Armchair thumbnail 1
Armchair thumbnail 2
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Not currently on display at the V&A

Armchair

1740-70 (made)
Artist/Maker
Place of origin

This entry is being amended (08/07/2014)
The naturalistic, asymmetrical carving of this armchair, and the manner in which the structural elements flow into each other without separation, reflect the influence of the important French designer Juste-Aurèle Meissonnier (1695-1750). Its virtuoso execution has been compared to the work of the joiner Nicolas Tilliard (1676-1752) and his better-known brother Jean-Baptiste Tilliard (1686-1766). But the chair bears no maker's mark, and it probably dates from before 1743 when Parisian furniture makers were first required to stamp their work. Other matching armchairs and stools survive, indicating that it must once have formed part of an imposing suite, probably in a Parisian salon. Yet nothing is known of this distinguished chair's history until shortly before the V&A acquired it in 1914.

The armchair was probably gilt originally, but it has been stripped and redecorated, leaving no trace of the original scheme. The present painted decoration and upholstery were introduced in 1968-70.


Object details
Category
Object type
Parts
This object consists of 2 parts.

  • Armchair
  • Upholstery
Materials and techniques
This entry is being amended.(8/7/14) Carved beech, with modern painted decoration (over earlier gilding); modern upholstery with covers of yellow plain-weave silk trimmed with broad, grey-green cotton(?) braid and brass-headed nails
Brief description
Carved armchair with cartouche-shaped back and serpentine-sided seat joined by open arms, on cabriole legs; modern painted decoration and modern upholstery with yellow silk top covers trimmed with wide braid.
Physical description
This whole entry is being amended. No longer applicable. (8/7/14)

Design

A large, carved and painted-but formerly gilded-armchair, with stuffed back, seat and arm pads. The frame is boldly carved all over with C-scrolls, rocailles, cabochons, flowers, foliage and other rococo ornament. The serpentine-sided, round-cornered back is raised on struts above the serpentine-fronted, slightly canted seat, which has scrolling aprons merging in profile with cabriole legs that end in scroll feet. The back and seat are linked by carved open arms, each arm support rising from a large C-scroll in the side rail and mirroring the form of the front legs. The frame is painted yellow with details picked out in green and the flowers in red, this scheme introduced in 1968. The chair is covered in yellow plain-weave silk, trimmed on the back and seat with a wide woven cotton(?) braid, dating from 1968-70.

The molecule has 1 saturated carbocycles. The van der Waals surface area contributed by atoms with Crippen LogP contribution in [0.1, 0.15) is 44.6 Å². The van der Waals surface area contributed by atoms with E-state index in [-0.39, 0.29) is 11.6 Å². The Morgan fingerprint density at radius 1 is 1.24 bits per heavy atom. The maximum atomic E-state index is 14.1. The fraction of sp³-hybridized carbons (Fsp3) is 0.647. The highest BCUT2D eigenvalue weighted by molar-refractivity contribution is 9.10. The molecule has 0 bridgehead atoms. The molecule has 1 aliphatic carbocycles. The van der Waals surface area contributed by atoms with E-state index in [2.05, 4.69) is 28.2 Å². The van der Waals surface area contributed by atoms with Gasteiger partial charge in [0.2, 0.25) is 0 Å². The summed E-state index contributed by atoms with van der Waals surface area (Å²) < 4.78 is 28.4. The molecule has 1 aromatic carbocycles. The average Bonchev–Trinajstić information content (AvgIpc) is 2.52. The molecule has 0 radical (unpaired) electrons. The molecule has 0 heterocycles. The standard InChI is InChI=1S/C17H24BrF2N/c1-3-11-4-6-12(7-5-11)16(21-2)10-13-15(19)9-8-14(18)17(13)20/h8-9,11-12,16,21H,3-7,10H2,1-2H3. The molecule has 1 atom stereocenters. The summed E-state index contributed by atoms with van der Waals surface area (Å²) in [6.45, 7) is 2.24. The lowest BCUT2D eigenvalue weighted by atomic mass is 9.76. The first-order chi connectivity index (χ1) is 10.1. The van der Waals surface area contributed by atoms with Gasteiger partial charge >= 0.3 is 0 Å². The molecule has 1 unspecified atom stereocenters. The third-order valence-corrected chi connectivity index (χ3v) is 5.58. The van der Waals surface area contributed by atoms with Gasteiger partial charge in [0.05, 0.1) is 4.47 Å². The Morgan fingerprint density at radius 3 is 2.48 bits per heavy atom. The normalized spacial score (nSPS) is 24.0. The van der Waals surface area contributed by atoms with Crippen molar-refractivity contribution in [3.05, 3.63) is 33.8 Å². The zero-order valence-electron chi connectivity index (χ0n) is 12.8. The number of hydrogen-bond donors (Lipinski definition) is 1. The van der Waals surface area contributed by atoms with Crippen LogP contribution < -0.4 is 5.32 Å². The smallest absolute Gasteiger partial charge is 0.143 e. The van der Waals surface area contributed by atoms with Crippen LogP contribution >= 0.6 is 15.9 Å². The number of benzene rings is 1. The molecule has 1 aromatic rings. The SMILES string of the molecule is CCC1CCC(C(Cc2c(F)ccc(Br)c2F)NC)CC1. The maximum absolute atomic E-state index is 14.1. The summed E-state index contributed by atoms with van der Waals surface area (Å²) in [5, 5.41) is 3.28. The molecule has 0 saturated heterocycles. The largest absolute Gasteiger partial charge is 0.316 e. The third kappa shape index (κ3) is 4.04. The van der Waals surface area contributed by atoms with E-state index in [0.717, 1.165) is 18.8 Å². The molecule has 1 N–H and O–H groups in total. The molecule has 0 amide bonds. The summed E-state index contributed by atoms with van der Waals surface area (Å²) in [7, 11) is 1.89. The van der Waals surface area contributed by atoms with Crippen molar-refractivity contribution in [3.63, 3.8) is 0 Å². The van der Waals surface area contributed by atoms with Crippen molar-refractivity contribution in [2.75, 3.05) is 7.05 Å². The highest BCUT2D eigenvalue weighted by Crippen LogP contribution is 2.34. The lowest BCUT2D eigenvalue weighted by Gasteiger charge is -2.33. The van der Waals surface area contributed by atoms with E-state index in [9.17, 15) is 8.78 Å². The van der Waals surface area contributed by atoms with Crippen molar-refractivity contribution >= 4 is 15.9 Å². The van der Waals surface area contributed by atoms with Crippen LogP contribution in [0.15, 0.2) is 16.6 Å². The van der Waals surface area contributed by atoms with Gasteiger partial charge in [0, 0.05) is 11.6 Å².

The chair-back is carved on the front face with rocailles, acanthus scrolls and flowers, centring on a cartouche of decorated C- and S-scrolls at the top, and one of smaller scrolls with cabochons at the bottom, the supporting struts formed as bead-spined acanthus sprays. Similar rocailles are carved on the seat-frame, the front rail centring on an apron cartouche of further decorated C-scrolls, echoing the top rail. Each of the side rails is carved in the front two-thirds with two nearly abutting C-scrolls-the front scroll merging in outline with the front leg, the larger one behind merging with the arm-support. Above the scroll the arm support is carved with a flame-like motif and at front and back of each arm rest are pairs of leafy C-scrolls. Each of the front legs is carved at the knee with a rocaille-framed, heart-shaped cabochon; each of the back legs, with a C-scroll-framed shell; and all four legs have a ruffled moulding descending to the foot, which ends in a foliate scroll raised on a shallow plinth. The back seat rail, like the back third of each side rail, has moulded edges but almost no carving, except for a vivacious central rocaille scroll with acanthus-scroll lower border. The back-frame above this is entirely plain.



Construction

The chair appears to be made of beech throughout, and the front seat rail is pieced out in the apron. The four seat rails are tenoned and double-pegged to the front legs and the full-height back uprights. The four seat rails and both rails of the chair back are tenoned and double-pegged to the front legs and the full-height back uprights (except that the bottom rail of the chair-back appears not to be pegged). The arm-supports are tenoned and double-pegged to the seat rails, and perhaps pegged singly to the arm-rests. Each arm-rest is housed in the front face of the back upright at almost full section (slightly rebated at top and bottom but not at the sides), and tenoned in and pegged, singly, behind the housing. At the joints of the top rail, the through-pegs can be seen to be tapered, being larger in diameter at the front than the back; probably the same technique is used throughout. The front leg joints are now reinforced with blocks glued and nailed in the inside angles with the seat rails.